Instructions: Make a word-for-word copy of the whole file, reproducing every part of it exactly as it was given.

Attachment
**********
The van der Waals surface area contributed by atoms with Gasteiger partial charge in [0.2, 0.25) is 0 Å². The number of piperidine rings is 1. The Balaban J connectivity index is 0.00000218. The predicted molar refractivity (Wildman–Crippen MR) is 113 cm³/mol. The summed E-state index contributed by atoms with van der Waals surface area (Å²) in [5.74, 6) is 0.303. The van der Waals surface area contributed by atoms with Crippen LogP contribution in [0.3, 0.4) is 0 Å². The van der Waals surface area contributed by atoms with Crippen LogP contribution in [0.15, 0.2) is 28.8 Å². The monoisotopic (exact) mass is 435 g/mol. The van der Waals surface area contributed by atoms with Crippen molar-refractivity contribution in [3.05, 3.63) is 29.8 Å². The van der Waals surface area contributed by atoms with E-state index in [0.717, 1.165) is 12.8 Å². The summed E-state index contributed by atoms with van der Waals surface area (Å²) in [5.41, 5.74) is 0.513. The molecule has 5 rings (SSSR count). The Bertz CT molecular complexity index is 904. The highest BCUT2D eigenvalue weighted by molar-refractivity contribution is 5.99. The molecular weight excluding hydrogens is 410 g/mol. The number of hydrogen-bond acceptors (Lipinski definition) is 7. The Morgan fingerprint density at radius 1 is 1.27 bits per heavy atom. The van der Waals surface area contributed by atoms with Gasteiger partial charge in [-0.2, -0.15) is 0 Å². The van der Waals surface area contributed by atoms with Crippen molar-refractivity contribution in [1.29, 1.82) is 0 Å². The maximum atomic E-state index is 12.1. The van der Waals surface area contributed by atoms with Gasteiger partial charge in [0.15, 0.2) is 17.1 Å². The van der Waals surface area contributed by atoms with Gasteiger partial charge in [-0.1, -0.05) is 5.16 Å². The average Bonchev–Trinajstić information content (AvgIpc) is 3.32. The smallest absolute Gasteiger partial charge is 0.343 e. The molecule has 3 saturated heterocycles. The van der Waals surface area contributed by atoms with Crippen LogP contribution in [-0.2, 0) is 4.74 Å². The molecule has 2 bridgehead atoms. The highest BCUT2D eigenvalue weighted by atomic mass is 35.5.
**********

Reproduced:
The van der Waals surface area contributed by atoms with Gasteiger partial charge in [0.2, 0.25) is 0 Å². The number of piperidine rings is 1. The Balaban J connectivity index is 0.00000218. The predicted molar refractivity (Wildman–Crippen MR) is 113 cm³/mol. The summed E-state index contributed by atoms with van der Waals surface area (Å²) in [5.74, 6) is 0.303. The van der Waals surface area contributed by atoms with Crippen LogP contribution in [0.3, 0.4) is 0 Å². The van der Waals surface area contributed by atoms with Crippen LogP contribution in [0.15, 0.2) is 28.8 Å². The monoisotopic (exact) mass is 435 g/mol. The van der Waals surface area contributed by atoms with Crippen molar-refractivity contribution in [3.05, 3.63) is 29.8 Å². The van der Waals surface area contributed by atoms with E-state index in [0.717, 1.165) is 12.8 Å². The summed E-state index contributed by atoms with van der Waals surface area (Å²) in [5.41, 5.74) is 0.513. The molecule has 5 rings (SSSR count). The Bertz CT molecular complexity index is 904. The highest BCUT2D eigenvalue weighted by molar-refractivity contribution is 5.99. The molecular weight excluding hydrogens is 410 g/mol. The number of hydrogen-bond acceptors (Lipinski definition) is 7. The Morgan fingerprint density at radius 1 is 1.27 bits per heavy atom. The van der Waals surface area contributed by atoms with Gasteiger partial charge in [-0.2, -0.15) is 0 Å². The van der Waals surface area contributed by atoms with Crippen molar-refractivity contribution in [1.29, 1.82) is 0 Å². The maximum atomic E-state index is 12.1. The van der Waals surface area contributed by atoms with Gasteiger partial charge in [0.15, 0.2) is 17.1 Å². The van der Waals surface area contributed by atoms with Gasteiger partial charge in [-0.1, -0.05) is 5.16 Å². The average Bonchev–Trinajstić information content (AvgIpc) is 3.32. The smallest absolute Gasteiger partial charge is 0.343 e. The molecule has 3 saturated heterocycles. The van der Waals surface area contributed by atoms with Crippen LogP contribution in [-0.2, 0) is 4.74 Å². The molecule has 2 bridgehead atoms. The highest BCUT2D eigenvalue weighted by atomic mass is 35.5.